And the rest, as they say, is history. Multiple years of glorious history. Top notch team after team. All of the Hall of Famers, the great coaches, the sustained level of excellence. Each a great story in its own right.


The 49ers brought so much joy to my life over the next 14 years. By the time they won Super Bowl XVI in 1982 I was 16 years old and a junior in high school. I was studying hard and thinking about college. The 49ers started to become part of my education process.


I left the Bay Area to attend UCLA in 1983. By the time I joined my family in Palm Springs to watch the 49ers win Super Bowl XIX I was a sophomore and trying to figure out what I was going to do with my life.


I was studying Sociology (one of my classmates was Ken Norton, Jr.) coupled with a program to earn a certificate in Business Administration. It was in one of these business classes that I was asked to do a case study on a successful business. Why not write about the 49ers?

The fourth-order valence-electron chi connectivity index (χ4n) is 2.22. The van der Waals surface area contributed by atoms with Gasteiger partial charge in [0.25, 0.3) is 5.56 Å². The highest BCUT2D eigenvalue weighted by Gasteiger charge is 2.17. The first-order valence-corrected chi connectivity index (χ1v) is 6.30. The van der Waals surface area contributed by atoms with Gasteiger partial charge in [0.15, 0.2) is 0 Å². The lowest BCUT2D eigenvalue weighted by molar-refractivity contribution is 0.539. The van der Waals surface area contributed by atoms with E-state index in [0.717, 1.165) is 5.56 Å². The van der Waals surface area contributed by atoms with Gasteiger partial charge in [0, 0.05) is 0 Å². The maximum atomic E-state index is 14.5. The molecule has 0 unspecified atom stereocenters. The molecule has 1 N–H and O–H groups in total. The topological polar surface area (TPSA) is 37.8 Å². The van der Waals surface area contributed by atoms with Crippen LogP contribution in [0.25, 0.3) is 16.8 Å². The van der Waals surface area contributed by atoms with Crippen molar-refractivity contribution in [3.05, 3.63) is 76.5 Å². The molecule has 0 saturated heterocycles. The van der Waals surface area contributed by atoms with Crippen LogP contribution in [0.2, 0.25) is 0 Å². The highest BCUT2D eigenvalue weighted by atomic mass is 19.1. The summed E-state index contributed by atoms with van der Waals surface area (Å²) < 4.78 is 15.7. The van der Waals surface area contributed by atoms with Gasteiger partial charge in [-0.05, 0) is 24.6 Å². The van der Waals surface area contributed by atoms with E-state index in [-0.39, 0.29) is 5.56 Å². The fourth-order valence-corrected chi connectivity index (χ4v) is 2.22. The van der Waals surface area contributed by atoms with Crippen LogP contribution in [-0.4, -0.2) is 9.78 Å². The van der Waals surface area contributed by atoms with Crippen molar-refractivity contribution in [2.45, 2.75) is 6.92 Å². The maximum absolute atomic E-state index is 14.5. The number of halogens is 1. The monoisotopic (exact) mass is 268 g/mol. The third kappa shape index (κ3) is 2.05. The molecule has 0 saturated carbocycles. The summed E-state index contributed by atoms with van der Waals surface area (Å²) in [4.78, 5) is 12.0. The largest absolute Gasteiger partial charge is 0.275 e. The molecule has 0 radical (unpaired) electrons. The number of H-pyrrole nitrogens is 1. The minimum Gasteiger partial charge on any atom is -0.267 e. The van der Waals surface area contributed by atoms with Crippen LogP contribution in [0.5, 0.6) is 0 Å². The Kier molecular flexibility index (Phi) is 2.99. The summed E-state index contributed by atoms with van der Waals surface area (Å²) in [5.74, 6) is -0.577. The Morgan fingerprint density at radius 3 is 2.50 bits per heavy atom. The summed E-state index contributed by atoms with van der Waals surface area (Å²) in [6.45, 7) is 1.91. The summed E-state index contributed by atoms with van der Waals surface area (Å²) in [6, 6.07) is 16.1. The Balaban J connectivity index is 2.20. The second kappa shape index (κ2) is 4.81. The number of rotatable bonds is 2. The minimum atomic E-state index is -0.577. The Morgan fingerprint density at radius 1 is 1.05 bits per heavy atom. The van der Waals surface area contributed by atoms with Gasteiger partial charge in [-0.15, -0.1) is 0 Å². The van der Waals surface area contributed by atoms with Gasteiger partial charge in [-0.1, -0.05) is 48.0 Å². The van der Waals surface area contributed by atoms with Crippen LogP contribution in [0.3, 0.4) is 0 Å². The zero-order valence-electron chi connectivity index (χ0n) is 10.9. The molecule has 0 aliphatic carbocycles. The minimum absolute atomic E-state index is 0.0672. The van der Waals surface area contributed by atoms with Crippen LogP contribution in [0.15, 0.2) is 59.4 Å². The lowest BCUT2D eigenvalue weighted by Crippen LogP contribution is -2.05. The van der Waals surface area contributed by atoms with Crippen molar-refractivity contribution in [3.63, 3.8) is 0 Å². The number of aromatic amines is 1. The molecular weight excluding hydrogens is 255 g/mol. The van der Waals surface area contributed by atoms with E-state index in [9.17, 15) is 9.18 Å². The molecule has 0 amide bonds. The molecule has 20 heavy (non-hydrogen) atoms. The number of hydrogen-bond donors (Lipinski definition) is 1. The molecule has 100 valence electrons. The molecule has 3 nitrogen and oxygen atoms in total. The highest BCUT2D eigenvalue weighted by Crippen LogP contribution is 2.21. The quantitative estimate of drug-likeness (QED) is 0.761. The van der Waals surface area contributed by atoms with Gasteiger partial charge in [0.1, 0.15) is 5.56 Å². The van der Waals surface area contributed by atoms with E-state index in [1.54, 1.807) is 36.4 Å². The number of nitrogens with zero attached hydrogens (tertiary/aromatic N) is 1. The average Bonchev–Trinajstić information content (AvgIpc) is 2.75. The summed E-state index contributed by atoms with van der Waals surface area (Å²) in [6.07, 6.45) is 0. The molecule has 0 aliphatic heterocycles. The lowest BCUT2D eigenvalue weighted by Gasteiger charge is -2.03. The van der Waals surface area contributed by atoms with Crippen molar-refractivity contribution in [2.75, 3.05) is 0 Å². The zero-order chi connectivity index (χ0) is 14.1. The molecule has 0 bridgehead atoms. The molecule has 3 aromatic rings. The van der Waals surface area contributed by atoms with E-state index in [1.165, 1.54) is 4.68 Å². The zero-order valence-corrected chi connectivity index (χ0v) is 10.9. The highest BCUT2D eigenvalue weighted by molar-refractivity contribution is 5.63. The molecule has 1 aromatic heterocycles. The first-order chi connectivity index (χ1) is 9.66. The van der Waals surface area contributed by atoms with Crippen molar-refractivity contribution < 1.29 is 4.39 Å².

I started looking at the 49ers organization from a different perspective. Their success on the field was the end product enjoyed by all. But for the first time in my life I began to look at the steps taken to produce that product. How had this miserable team (that could only disappoint you) turned into the Team of the 80’s?


I started looking at the organization in terms of its success as a business. They became a real life case study for me about how to succeed in business. My connection to them became deeper than I could ever have imagined. And the object of my admiration was Eddie DeBartolo, Jr.


His philosophy for success was so simple and made so much sense to me. I can’t tell you how exciting that was to a student trying to figure out how to succeed in the business world.


Find the most capable people to do a job, give them the tools necessary to do that job and show them how appreciated they are.